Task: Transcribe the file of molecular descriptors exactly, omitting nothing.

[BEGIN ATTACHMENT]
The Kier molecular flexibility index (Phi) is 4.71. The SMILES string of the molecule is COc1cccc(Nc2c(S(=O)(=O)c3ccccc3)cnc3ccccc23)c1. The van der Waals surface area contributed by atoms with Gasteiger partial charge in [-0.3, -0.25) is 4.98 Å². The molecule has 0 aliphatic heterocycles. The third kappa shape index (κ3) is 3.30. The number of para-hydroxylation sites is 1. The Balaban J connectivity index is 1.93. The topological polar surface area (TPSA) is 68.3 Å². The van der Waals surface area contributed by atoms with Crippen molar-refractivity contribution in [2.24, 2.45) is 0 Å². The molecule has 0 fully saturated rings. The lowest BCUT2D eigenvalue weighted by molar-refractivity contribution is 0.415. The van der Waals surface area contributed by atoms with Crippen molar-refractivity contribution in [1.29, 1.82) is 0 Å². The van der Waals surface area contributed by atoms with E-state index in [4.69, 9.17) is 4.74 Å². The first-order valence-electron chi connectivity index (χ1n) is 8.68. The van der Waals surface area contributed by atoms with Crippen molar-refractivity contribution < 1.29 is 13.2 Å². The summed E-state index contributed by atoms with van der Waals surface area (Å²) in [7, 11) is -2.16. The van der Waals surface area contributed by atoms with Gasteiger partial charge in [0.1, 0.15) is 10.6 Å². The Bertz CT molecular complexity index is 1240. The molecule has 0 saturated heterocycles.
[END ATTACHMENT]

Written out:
The Kier molecular flexibility index (Phi) is 4.71. The SMILES string of the molecule is COc1cccc(Nc2c(S(=O)(=O)c3ccccc3)cnc3ccccc23)c1. The van der Waals surface area contributed by atoms with Gasteiger partial charge in [-0.3, -0.25) is 4.98 Å². The molecule has 0 aliphatic heterocycles. The third kappa shape index (κ3) is 3.30. The number of para-hydroxylation sites is 1. The Balaban J connectivity index is 1.93. The topological polar surface area (TPSA) is 68.3 Å². The van der Waals surface area contributed by atoms with Crippen molar-refractivity contribution in [2.24, 2.45) is 0 Å². The molecule has 0 fully saturated rings. The lowest BCUT2D eigenvalue weighted by molar-refractivity contribution is 0.415. The van der Waals surface area contributed by atoms with Crippen molar-refractivity contribution in [1.29, 1.82) is 0 Å². The van der Waals surface area contributed by atoms with E-state index in [4.69, 9.17) is 4.74 Å². The first-order valence-electron chi connectivity index (χ1n) is 8.68. The van der Waals surface area contributed by atoms with Crippen molar-refractivity contribution < 1.29 is 13.2 Å². The summed E-state index contributed by atoms with van der Waals surface area (Å²) in [7, 11) is -2.16. The van der Waals surface area contributed by atoms with Gasteiger partial charge in [0.1, 0.15) is 10.6 Å². The Bertz CT molecular complexity index is 1240. The molecule has 0 saturated heterocycles.